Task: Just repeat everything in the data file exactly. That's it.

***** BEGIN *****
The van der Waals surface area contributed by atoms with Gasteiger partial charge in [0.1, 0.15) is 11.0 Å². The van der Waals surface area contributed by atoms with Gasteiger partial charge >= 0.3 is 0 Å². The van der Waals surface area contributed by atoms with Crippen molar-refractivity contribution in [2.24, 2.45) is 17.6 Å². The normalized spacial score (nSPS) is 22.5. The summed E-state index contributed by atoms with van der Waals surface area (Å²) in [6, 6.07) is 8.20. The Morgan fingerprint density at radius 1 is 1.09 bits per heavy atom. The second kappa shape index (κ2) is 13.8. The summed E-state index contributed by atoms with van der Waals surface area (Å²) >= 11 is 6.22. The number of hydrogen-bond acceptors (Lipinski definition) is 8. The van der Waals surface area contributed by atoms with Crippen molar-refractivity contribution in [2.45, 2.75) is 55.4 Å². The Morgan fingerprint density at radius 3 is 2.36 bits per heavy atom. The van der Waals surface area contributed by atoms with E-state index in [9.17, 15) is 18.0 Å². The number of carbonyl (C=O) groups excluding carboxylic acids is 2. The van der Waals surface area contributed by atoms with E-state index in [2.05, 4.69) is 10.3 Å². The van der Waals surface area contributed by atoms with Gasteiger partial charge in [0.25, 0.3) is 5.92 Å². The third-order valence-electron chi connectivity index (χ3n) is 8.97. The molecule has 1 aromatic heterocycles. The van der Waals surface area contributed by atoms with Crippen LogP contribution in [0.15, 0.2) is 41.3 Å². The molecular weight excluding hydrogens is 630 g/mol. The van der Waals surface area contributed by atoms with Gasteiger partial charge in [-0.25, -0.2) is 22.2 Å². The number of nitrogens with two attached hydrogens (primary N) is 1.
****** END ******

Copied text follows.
The van der Waals surface area contributed by atoms with Gasteiger partial charge in [0.1, 0.15) is 11.0 Å². The van der Waals surface area contributed by atoms with Gasteiger partial charge >= 0.3 is 0 Å². The van der Waals surface area contributed by atoms with Crippen molar-refractivity contribution in [2.24, 2.45) is 17.6 Å². The normalized spacial score (nSPS) is 22.5. The summed E-state index contributed by atoms with van der Waals surface area (Å²) in [6, 6.07) is 8.20. The Morgan fingerprint density at radius 1 is 1.09 bits per heavy atom. The second kappa shape index (κ2) is 13.8. The summed E-state index contributed by atoms with van der Waals surface area (Å²) >= 11 is 6.22. The number of hydrogen-bond acceptors (Lipinski definition) is 8. The van der Waals surface area contributed by atoms with Crippen molar-refractivity contribution in [2.45, 2.75) is 55.4 Å². The Morgan fingerprint density at radius 3 is 2.36 bits per heavy atom. The van der Waals surface area contributed by atoms with E-state index in [9.17, 15) is 18.0 Å². The number of carbonyl (C=O) groups excluding carboxylic acids is 2. The van der Waals surface area contributed by atoms with E-state index in [2.05, 4.69) is 10.3 Å². The van der Waals surface area contributed by atoms with Gasteiger partial charge in [0.25, 0.3) is 5.92 Å². The third-order valence-electron chi connectivity index (χ3n) is 8.97. The molecule has 1 aromatic heterocycles. The van der Waals surface area contributed by atoms with Crippen LogP contribution in [0.15, 0.2) is 41.3 Å². The molecular weight excluding hydrogens is 630 g/mol. The van der Waals surface area contributed by atoms with Gasteiger partial charge in [-0.25, -0.2) is 22.2 Å². The number of nitrogens with two attached hydrogens (primary N) is 1.